Project description:The proto-oncogene c-jun, a major component of transcription factor AP-1, is expressed at very low levels in undifferentiated embryonal carcinoma (EC) end embryonic stem (ES) cells. Retinoic acid (RA) induced differentiation causes a strong increase in the levels of c-jun mRNA. In this paper we report the cloning and characterization of the mouse c-jun promoter. Our results show that RA treatment causes a strong enhancement in c-jun promoter activity, an effect probably mediated by the RA-receptor beta (RAR beta). Sequences located between -329 and -293 are responsible for the observed RA effect, and bind at least five different protein complexes, of which three are decreased upon RA treatment. These protein binding sites do not resemble RA-responsive elements (RARE's) found in the promoters of retinoic acid receptor beta (RAR beta) and laminin B1. Furthermore, we could not detect a direct interaction of RAR alpha and RAR beta to these sequences, indicating that RA-induced c-jun expression is an indirect effect of RAR action.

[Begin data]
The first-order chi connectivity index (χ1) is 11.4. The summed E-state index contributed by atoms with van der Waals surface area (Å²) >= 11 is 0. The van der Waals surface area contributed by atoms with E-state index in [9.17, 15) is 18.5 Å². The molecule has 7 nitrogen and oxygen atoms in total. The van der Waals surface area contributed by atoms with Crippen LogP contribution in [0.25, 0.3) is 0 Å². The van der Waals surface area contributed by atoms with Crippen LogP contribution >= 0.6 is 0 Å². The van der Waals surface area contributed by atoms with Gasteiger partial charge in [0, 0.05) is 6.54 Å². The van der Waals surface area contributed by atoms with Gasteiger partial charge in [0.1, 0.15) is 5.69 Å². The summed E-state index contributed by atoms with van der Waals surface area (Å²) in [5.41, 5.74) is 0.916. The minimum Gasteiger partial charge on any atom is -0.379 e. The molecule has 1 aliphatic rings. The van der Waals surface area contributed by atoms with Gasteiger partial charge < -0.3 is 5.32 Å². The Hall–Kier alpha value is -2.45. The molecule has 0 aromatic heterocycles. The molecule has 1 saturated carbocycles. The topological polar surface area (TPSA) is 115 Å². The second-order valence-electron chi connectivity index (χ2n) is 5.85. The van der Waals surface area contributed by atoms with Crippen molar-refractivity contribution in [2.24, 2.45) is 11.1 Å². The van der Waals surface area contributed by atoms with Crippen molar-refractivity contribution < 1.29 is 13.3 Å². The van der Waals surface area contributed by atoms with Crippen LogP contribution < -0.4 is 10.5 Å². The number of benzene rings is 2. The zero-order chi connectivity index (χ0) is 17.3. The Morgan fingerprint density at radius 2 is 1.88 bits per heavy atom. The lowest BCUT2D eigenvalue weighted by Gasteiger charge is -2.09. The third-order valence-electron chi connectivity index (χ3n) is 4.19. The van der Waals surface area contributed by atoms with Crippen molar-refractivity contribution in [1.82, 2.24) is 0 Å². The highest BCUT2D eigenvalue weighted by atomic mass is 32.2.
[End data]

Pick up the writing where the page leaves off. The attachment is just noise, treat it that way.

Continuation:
Project description:CCR9 and ?4?7 are the major trafficking receptors for lymphocyte migration to the gut, and their expression is induced during lymphocyte activation under the influence of retinoic acid (RA). We report here that BATF (basic leucine zipper transcription factor, ATF-like), an AP-1 protein family factor, is required for optimal expression of CCR9 and ?4?7 by T helper cells. BATF-deficient (knockout [KO]) mice had reduced numbers of effector T and regulatory T cells in the intestine. The intestinal T cells in BATF KO mice expressed CCR9 and ?4?7 at abnormally low levels compared with their wild-type (WT) counterparts, and BATF KO CD4(+) T cells failed to up-regulate the expression of CCR9 and ?4?7 to WT levels in response to RA. Defective binding of RAR? and histone acetylation at the regulatory regions of the CCR9 and Itg-?4 genes were observed in BATF KO T cells. As a result, BATF KO effector and FoxP3(+) T cells failed to populate the intestine, and neither population functioned normally in the induction and regulation of colitis. Our results establish BATF as a cellular factor required for normal expression of CCR9 and ?4?7 and for the homeostasis and effector functions of T cell populations in the intestine.